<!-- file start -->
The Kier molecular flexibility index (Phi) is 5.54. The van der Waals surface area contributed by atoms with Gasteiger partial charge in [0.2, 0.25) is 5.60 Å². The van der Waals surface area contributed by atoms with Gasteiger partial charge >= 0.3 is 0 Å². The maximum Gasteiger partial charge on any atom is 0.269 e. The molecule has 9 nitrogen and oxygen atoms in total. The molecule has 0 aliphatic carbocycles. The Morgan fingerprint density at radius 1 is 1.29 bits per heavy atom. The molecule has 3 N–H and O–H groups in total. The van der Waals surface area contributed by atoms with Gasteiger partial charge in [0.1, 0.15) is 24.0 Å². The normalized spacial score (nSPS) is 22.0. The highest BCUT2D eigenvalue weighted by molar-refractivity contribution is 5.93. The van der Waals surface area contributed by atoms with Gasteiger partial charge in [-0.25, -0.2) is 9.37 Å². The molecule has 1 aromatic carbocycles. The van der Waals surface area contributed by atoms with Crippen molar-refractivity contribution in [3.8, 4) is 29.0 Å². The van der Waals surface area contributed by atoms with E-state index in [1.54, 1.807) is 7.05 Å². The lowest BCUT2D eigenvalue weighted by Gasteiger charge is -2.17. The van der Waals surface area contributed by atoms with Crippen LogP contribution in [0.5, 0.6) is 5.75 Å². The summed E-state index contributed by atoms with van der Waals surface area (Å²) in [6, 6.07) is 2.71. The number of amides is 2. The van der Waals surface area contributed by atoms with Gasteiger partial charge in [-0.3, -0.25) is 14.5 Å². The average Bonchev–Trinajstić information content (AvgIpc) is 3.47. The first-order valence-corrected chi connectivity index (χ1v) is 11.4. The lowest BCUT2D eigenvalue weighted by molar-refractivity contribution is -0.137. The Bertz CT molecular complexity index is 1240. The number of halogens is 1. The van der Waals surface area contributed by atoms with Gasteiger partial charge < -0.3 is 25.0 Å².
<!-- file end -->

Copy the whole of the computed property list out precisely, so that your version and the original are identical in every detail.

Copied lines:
The Kier molecular flexibility index (Phi) is 5.54. The van der Waals surface area contributed by atoms with Gasteiger partial charge in [0.2, 0.25) is 5.60 Å². The van der Waals surface area contributed by atoms with Gasteiger partial charge >= 0.3 is 0 Å². The maximum Gasteiger partial charge on any atom is 0.269 e. The molecule has 9 nitrogen and oxygen atoms in total. The molecule has 0 aliphatic carbocycles. The Morgan fingerprint density at radius 1 is 1.29 bits per heavy atom. The molecule has 3 N–H and O–H groups in total. The van der Waals surface area contributed by atoms with Gasteiger partial charge in [0.1, 0.15) is 24.0 Å². The normalized spacial score (nSPS) is 22.0. The highest BCUT2D eigenvalue weighted by molar-refractivity contribution is 5.93. The van der Waals surface area contributed by atoms with Gasteiger partial charge in [-0.25, -0.2) is 9.37 Å². The molecule has 1 aromatic carbocycles. The van der Waals surface area contributed by atoms with Crippen molar-refractivity contribution in [3.8, 4) is 29.0 Å². The van der Waals surface area contributed by atoms with E-state index in [1.54, 1.807) is 7.05 Å². The lowest BCUT2D eigenvalue weighted by Gasteiger charge is -2.17. The van der Waals surface area contributed by atoms with Crippen LogP contribution in [0.5, 0.6) is 5.75 Å². The summed E-state index contributed by atoms with van der Waals surface area (Å²) in [6, 6.07) is 2.71. The number of amides is 2. The van der Waals surface area contributed by atoms with Gasteiger partial charge in [-0.3, -0.25) is 14.5 Å². The average Bonchev–Trinajstić information content (AvgIpc) is 3.47. The first-order valence-corrected chi connectivity index (χ1v) is 11.4. The lowest BCUT2D eigenvalue weighted by molar-refractivity contribution is -0.137. The Bertz CT molecular complexity index is 1240. The number of halogens is 1. The van der Waals surface area contributed by atoms with Gasteiger partial charge < -0.3 is 25.0 Å².